Transcriptome profiling of an extensively drug-resistant and carbapenemase-producing hypervirulent Klebsiella pneumoniae strain identifies novel regulatory mechanisms under antibiotics treatments

[Speaker] Yen-Hua Huang:1
[Co-author] Yi-Tsung Lin:2, Syun-Wun Liang:3, Chung-En Ni:1
1:Institute of Biomedical Informatics, National Yang-Ming University, Taiwan, 2:Division of Infectious Diseases, Department of Medicine, Taipei Veterans General Hospital and Institute of Emergency and Critical Care Medicine, National Yang-Ming University, Taiwan, 3:Center for Systems and Synthetic Biology, National Yang-Ming University, Taiwan

Background: During the past few years, Klebsiella pneumonia has become a threat to human health because emerging strains could be both multidrug resistant and hypervirulent. In this project, we explored the regulatory mechanisms underlying the drug resistance of a carbapenem-resistant hypervirulent (CR-hv) Klebsiella pneumoniae strain. The specific aims are as follows: 1) generating a complete reference genome; 2) finding differentially expressed genes and operons; 3) finding differentially expressed antisense transcripts and sRNAs implicated in stress response.

Materials and Methods: The whole genome sequencing of a CR-hv KP isolate, TVGHCRE225, was performed by using RSII system, Pacific Bioscience of California, Inc. To investigate the transcriptome changes of TVGHCRE225 under the treatments of antibiotics, this KP strain was cultured in separated media containing colistin and tigecycline, respectively. Then eight samples collected at the mid-log and log phases were taken to perform RNA-seq and sRNA-seq experiments for transcriptome profiling. Additionally, using bioinformatics approaches we predicted and annotated sRNAs in all the non-protein coding regions, including the antisense strand of known protein-coding genes.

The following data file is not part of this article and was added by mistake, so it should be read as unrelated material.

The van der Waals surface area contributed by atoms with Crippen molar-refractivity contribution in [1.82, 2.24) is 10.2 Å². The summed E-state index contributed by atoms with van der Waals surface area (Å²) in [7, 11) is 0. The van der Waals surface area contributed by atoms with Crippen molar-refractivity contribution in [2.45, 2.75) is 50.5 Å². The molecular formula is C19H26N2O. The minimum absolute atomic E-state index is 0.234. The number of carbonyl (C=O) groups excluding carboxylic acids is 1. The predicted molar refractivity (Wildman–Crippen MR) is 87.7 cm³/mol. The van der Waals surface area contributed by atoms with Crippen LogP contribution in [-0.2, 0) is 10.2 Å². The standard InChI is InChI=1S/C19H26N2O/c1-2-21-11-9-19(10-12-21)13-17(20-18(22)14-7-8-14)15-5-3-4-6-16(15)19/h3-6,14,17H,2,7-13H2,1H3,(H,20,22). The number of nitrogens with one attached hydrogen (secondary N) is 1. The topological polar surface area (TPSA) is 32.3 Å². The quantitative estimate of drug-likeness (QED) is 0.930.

Results: The assembled genome for TVGHCRE225 consists of the 5.5-Mbp chromosome and three plasmids. 5,895 genes were predicted and 65 of them were hypothetical. One plasmid is pLVPK-like, which harbors capsular-gene transcription factors, rmpA and rmpA2, and a ferric aerobactin receptor, iutA, providing an explanation to the high virulence of this KP isolate. Additionally, ~300 novel non-coding RNA genes and ~50 antisense transcripts were identified from the RNA-seq and sRNA-seq results. Noticeably, under the treatments of two different antibiotics, respectively, distinct sets of differentially expressed genes (DEGs) were identified, with only a few genes co-occurred. Changes over the operon structures with varied member genes were observed and such structural changes could be categorized into merged/extended, shortened, and mixed types.

Conclusions: Those DEGs along with the structurally changed operons under antibiotics treatment were implicated in a diverse range of biological pathways, not just the well-known stress responses. Our findings suggest that antibiotics resistance of bacteria might be highly regulated where a number of noncoding RNAs such as antisense transcripts and small RNAs may play critical roles.
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